The writer, a former head of the downing street policy unit, is a harvard senior fellow

The covid-19 era is the era of the big state. governments are propping up workers and central banks are backstopping businesses. but how will everyone extricate themselves from this? do they even want to?

In britain, the chancellor and prime minister are locked in a polite arm-wrestle over how far the state should go and when it would be wise to try and balance the books again. historically, british conservatives would be appalled to find themselves occupying the commanding heights of the economy. but coronavirus has torn up the rule book and the current government shows less horror at this prospect than its predecessors, despite railing at what it sees as the incompetence of the civil service.

While chancellor rishi sunak spoke of a sacred balance the books at this weeks virtual tory party conference, boris johnsons speech was an enlarged version of his pre-covid vision of a big state.

He promised everything from electric cars to skills training to housing, with only a brief nod to the private sectors vital role. it was all reminiscent of mary poppins: oh well. if we must we must, as she said with a sigh while putting on lipstick and then leading her troops across the rooftops.

Mr johnson loves grand projects. the combination of low inflation and covid has given him extra cover to promise more: 48 new hospitals, 20,000 police officers, wind power piped into every home. his original leadership pitch to the party was an abandonment of fiscal prudence, which his mps would never have bought had it come from the left.

Yes, ultra low borrowing costs make state borrowing sensible, even necessary. even doubters agree that covid makes spending essential, if we are to avoid a 1930s style depression. but a deft hand is needed.

In the run-up to halloween, britain faces an unholy trinity of rising infections, a brexit deal or no-deal, and the imminent end of the treasurys first furlough scheme.

Mr sunak cannot afford to waste money but nor can he be hawkish too soon.the economic hangover from coronavirus will be a kind of long covid; a hard climb back to normality that the imf has called the long ascent.

Optimism is essential, but anxiety is fast becoming a barrier to uk recovery. consumer confidence, which had bounced back with spending on cars and houses, is dipping again. if the government persists in stop-go policies to combat the virus, it risks damaging public confidence and creating a vicious circle in which it will end up having to provide even more business support.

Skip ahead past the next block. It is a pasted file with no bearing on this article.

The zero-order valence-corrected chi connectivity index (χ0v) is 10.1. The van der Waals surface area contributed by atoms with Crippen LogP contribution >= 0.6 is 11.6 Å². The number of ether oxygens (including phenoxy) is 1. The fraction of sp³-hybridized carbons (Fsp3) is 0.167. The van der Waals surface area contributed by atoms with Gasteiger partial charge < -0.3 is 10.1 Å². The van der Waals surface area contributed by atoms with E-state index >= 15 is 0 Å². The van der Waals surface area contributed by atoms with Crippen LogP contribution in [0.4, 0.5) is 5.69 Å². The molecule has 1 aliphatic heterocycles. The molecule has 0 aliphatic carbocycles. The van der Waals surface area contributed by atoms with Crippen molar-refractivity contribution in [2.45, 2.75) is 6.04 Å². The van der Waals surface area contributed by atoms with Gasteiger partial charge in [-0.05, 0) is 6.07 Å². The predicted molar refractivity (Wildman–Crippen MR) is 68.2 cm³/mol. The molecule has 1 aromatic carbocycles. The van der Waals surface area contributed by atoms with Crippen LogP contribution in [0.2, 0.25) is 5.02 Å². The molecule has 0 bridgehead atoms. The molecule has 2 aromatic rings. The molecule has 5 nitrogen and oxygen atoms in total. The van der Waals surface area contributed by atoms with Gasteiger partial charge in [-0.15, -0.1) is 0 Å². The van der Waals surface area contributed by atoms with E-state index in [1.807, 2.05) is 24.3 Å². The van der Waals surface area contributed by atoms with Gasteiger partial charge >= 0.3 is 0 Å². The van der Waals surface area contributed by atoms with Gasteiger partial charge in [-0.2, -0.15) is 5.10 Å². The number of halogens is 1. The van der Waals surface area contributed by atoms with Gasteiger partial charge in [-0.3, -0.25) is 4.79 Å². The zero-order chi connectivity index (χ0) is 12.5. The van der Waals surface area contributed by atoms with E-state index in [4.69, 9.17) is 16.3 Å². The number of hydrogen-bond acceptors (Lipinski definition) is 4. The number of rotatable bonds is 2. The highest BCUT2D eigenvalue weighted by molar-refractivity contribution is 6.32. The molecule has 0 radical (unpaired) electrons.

Ministers need to refrain from adding to the uncertainty that the virus has injected into all our lives. when people stop listening, mr johnsons ability to project a sunny future is diminished.

Its easy to spend money. its far harder to spend it wisely.

What is needed now are more detailed industrial and fiscal policies, with ruthless cost-benefit analysis. rapid injections of public money are vulnerable to fraud, as the treasury has discovered with its covid loan scheme. they can also have a warping effect by boosting vested interests.

Choosing who to bail out is fraught with difficulty, especially if some companies later fail to repay their loans. the effectiveness of central bank policy has waned as interest rates teeter close to negative. that has left politicians even more exposed, having to nurture the magic money tree as they see fit.

Mr sunak is alive to these hazards. yet in terms of value for money, the government has made some odd decisions.

In july, with mass unemployment stalking the land, it raised the wages of nearly 1m public servants whose jobs were safe. the biggest rise went to teachers, some of whom refused or were advised by the union not to teach online in lockdown or even mark homework. in september, the government also reaffirmed the triple lock on pensions, an already expensive policy that could now cost the taxpayer an extra 2bn a year.

This is eat and have your cakeism from a prime minister who likes to keep everyone happy. but the effect is the opposite. the government gives the strong impression it is governing for the old who voted for it, not the young who must foot the bill.

The spectre of mass unemployment is back. almost every day, another company that is a household name announces job cuts. the chancellors job retention scheme has so far kept jobs in suspended animation, but his replacement job support scheme is more generous to workers than employers, and more risky than the french and german equivalents. it would be better to play safer, at least for now.

The government is determined to tackle longstanding problems of poor productivity and public services, especially beyond the south. it is doubling the research and development budget and boosting infrastructure spending. but you cant level up unless the engines of london and the south east are firing too.

Ministers must also not overlook local authorities, which play a vital role in public services but are crippled by loss of income, especially in the poorest areas.

Economics is partly a game of expectations. right now, the public mood is one of deep anxiety, and a worry that this government is not competent to deliver on its promises. get a brexit deal, consult business on restrictions, be ruthless about value for money, and mr johnson may not reach winston churchills new jerusalem but he might achieve another of churchills maxims: keep buggering on.